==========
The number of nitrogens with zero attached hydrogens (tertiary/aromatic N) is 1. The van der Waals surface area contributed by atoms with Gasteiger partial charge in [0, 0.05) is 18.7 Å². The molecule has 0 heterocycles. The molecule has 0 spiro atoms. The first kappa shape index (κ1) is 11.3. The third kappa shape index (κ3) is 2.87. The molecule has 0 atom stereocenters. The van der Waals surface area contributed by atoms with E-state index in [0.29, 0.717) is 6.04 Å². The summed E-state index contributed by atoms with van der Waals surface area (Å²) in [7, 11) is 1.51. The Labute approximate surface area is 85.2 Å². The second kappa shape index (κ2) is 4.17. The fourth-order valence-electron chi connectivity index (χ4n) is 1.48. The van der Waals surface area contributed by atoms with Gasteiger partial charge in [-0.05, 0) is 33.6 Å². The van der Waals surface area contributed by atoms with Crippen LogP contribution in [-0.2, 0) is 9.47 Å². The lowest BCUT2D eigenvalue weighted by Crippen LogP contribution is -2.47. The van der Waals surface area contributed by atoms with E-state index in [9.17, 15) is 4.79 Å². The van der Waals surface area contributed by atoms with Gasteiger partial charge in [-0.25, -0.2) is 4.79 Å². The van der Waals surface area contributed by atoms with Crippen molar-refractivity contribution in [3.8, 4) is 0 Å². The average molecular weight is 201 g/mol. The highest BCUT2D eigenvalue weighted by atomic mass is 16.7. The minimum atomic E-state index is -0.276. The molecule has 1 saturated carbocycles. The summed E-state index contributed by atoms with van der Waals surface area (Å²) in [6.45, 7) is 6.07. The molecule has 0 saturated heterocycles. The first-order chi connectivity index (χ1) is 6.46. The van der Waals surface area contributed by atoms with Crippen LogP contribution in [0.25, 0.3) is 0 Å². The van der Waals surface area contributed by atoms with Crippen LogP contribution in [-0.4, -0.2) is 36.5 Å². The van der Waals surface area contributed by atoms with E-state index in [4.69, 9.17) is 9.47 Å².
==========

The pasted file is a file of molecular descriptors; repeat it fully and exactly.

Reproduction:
The number of nitrogens with zero attached hydrogens (tertiary/aromatic N) is 1. The van der Waals surface area contributed by atoms with Gasteiger partial charge in [0, 0.05) is 18.7 Å². The molecule has 0 heterocycles. The molecule has 0 spiro atoms. The first kappa shape index (κ1) is 11.3. The third kappa shape index (κ3) is 2.87. The molecule has 0 atom stereocenters. The van der Waals surface area contributed by atoms with E-state index in [0.29, 0.717) is 6.04 Å². The summed E-state index contributed by atoms with van der Waals surface area (Å²) in [7, 11) is 1.51. The Labute approximate surface area is 85.2 Å². The second kappa shape index (κ2) is 4.17. The fourth-order valence-electron chi connectivity index (χ4n) is 1.48. The van der Waals surface area contributed by atoms with Gasteiger partial charge in [-0.05, 0) is 33.6 Å². The van der Waals surface area contributed by atoms with Crippen LogP contribution in [-0.2, 0) is 9.47 Å². The lowest BCUT2D eigenvalue weighted by Crippen LogP contribution is -2.47. The van der Waals surface area contributed by atoms with E-state index in [9.17, 15) is 4.79 Å². The van der Waals surface area contributed by atoms with Gasteiger partial charge in [-0.25, -0.2) is 4.79 Å². The van der Waals surface area contributed by atoms with Crippen molar-refractivity contribution in [3.8, 4) is 0 Å². The average molecular weight is 201 g/mol. The highest BCUT2D eigenvalue weighted by atomic mass is 16.7. The minimum atomic E-state index is -0.276. The molecule has 1 saturated carbocycles. The summed E-state index contributed by atoms with van der Waals surface area (Å²) in [6.45, 7) is 6.07. The molecule has 0 saturated heterocycles. The first-order chi connectivity index (χ1) is 6.46. The van der Waals surface area contributed by atoms with Crippen LogP contribution in [0.25, 0.3) is 0 Å². The van der Waals surface area contributed by atoms with Crippen LogP contribution in [-0.4, -0.2) is 36.5 Å². The van der Waals surface area contributed by atoms with E-state index in [4.69, 9.17) is 9.47 Å².